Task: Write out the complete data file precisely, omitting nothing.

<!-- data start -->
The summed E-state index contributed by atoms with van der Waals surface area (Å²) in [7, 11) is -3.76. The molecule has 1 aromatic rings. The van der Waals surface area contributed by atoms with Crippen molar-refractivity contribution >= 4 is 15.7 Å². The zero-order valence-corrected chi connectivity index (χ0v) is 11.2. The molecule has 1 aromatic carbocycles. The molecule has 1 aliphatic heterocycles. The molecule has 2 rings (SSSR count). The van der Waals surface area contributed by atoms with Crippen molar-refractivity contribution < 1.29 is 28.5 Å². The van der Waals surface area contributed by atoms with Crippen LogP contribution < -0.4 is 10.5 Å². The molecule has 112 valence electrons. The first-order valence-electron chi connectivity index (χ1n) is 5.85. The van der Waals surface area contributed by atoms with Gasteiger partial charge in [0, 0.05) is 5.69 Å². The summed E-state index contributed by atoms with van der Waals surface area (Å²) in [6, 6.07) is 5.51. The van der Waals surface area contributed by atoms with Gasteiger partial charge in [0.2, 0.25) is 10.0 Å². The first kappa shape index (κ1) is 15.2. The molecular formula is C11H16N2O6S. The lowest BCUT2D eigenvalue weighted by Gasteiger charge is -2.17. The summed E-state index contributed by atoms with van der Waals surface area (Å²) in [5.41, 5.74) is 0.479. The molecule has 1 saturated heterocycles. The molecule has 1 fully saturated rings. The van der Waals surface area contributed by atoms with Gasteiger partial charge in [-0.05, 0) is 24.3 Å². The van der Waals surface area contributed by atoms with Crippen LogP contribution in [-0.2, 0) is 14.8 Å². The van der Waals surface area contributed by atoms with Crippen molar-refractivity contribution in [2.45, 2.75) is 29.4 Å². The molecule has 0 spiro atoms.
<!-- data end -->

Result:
The summed E-state index contributed by atoms with van der Waals surface area (Å²) in [7, 11) is -3.76. The molecule has 1 aromatic rings. The van der Waals surface area contributed by atoms with Crippen molar-refractivity contribution >= 4 is 15.7 Å². The zero-order valence-corrected chi connectivity index (χ0v) is 11.2. The molecule has 1 aromatic carbocycles. The molecule has 1 aliphatic heterocycles. The molecule has 2 rings (SSSR count). The van der Waals surface area contributed by atoms with Crippen molar-refractivity contribution < 1.29 is 28.5 Å². The van der Waals surface area contributed by atoms with Crippen LogP contribution < -0.4 is 10.5 Å². The molecule has 112 valence electrons. The first-order valence-electron chi connectivity index (χ1n) is 5.85. The van der Waals surface area contributed by atoms with Gasteiger partial charge in [0, 0.05) is 5.69 Å². The summed E-state index contributed by atoms with van der Waals surface area (Å²) in [6, 6.07) is 5.51. The van der Waals surface area contributed by atoms with Gasteiger partial charge in [0.2, 0.25) is 10.0 Å². The first kappa shape index (κ1) is 15.2. The molecular formula is C11H16N2O6S. The lowest BCUT2D eigenvalue weighted by Gasteiger charge is -2.17. The summed E-state index contributed by atoms with van der Waals surface area (Å²) in [5.41, 5.74) is 0.479. The molecule has 1 saturated heterocycles. The molecule has 1 fully saturated rings. The van der Waals surface area contributed by atoms with Gasteiger partial charge in [-0.05, 0) is 24.3 Å². The van der Waals surface area contributed by atoms with Crippen LogP contribution in [-0.2, 0) is 14.8 Å². The van der Waals surface area contributed by atoms with Crippen molar-refractivity contribution in [2.45, 2.75) is 29.4 Å². The molecule has 0 spiro atoms.